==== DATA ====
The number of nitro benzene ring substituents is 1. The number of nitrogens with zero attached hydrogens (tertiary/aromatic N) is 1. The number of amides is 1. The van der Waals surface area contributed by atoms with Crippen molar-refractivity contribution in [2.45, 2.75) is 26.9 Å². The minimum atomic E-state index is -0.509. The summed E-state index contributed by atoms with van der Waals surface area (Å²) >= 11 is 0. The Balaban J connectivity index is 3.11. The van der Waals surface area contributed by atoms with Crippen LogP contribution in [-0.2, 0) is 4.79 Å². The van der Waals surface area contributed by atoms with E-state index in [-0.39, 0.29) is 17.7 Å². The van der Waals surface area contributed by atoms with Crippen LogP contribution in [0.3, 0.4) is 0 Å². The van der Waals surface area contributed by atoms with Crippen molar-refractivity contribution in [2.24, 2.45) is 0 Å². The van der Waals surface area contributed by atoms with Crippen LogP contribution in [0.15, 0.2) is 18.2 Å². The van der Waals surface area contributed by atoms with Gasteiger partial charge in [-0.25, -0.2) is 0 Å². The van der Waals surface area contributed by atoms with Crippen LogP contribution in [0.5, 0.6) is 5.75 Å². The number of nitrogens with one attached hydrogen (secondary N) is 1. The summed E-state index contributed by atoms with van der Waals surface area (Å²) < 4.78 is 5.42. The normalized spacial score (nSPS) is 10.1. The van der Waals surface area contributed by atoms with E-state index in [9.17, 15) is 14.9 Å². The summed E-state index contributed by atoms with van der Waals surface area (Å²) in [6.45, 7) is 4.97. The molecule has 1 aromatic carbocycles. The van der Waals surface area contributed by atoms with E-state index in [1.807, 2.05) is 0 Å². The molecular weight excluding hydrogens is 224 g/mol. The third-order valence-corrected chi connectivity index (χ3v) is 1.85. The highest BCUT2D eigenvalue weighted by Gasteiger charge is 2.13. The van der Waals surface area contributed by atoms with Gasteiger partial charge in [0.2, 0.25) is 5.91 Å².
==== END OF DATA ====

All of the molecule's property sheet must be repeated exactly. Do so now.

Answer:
The number of nitro benzene ring substituents is 1. The number of nitrogens with zero attached hydrogens (tertiary/aromatic N) is 1. The number of amides is 1. The van der Waals surface area contributed by atoms with Crippen molar-refractivity contribution in [2.45, 2.75) is 26.9 Å². The minimum atomic E-state index is -0.509. The summed E-state index contributed by atoms with van der Waals surface area (Å²) >= 11 is 0. The Balaban J connectivity index is 3.11. The van der Waals surface area contributed by atoms with Crippen LogP contribution in [-0.2, 0) is 4.79 Å². The van der Waals surface area contributed by atoms with E-state index in [-0.39, 0.29) is 17.7 Å². The van der Waals surface area contributed by atoms with Crippen LogP contribution in [0.3, 0.4) is 0 Å². The van der Waals surface area contributed by atoms with Crippen molar-refractivity contribution in [2.24, 2.45) is 0 Å². The van der Waals surface area contributed by atoms with Crippen LogP contribution in [0.15, 0.2) is 18.2 Å². The van der Waals surface area contributed by atoms with Gasteiger partial charge in [-0.25, -0.2) is 0 Å². The van der Waals surface area contributed by atoms with Crippen LogP contribution in [0.5, 0.6) is 5.75 Å². The number of nitrogens with one attached hydrogen (secondary N) is 1. The summed E-state index contributed by atoms with van der Waals surface area (Å²) < 4.78 is 5.42. The normalized spacial score (nSPS) is 10.1. The van der Waals surface area contributed by atoms with E-state index in [9.17, 15) is 14.9 Å². The summed E-state index contributed by atoms with van der Waals surface area (Å²) in [6.45, 7) is 4.97. The molecule has 1 aromatic carbocycles. The van der Waals surface area contributed by atoms with E-state index in [1.807, 2.05) is 0 Å². The molecular weight excluding hydrogens is 224 g/mol. The third-order valence-corrected chi connectivity index (χ3v) is 1.85. The highest BCUT2D eigenvalue weighted by Gasteiger charge is 2.13. The van der Waals surface area contributed by atoms with Gasteiger partial charge in [0.2, 0.25) is 5.91 Å².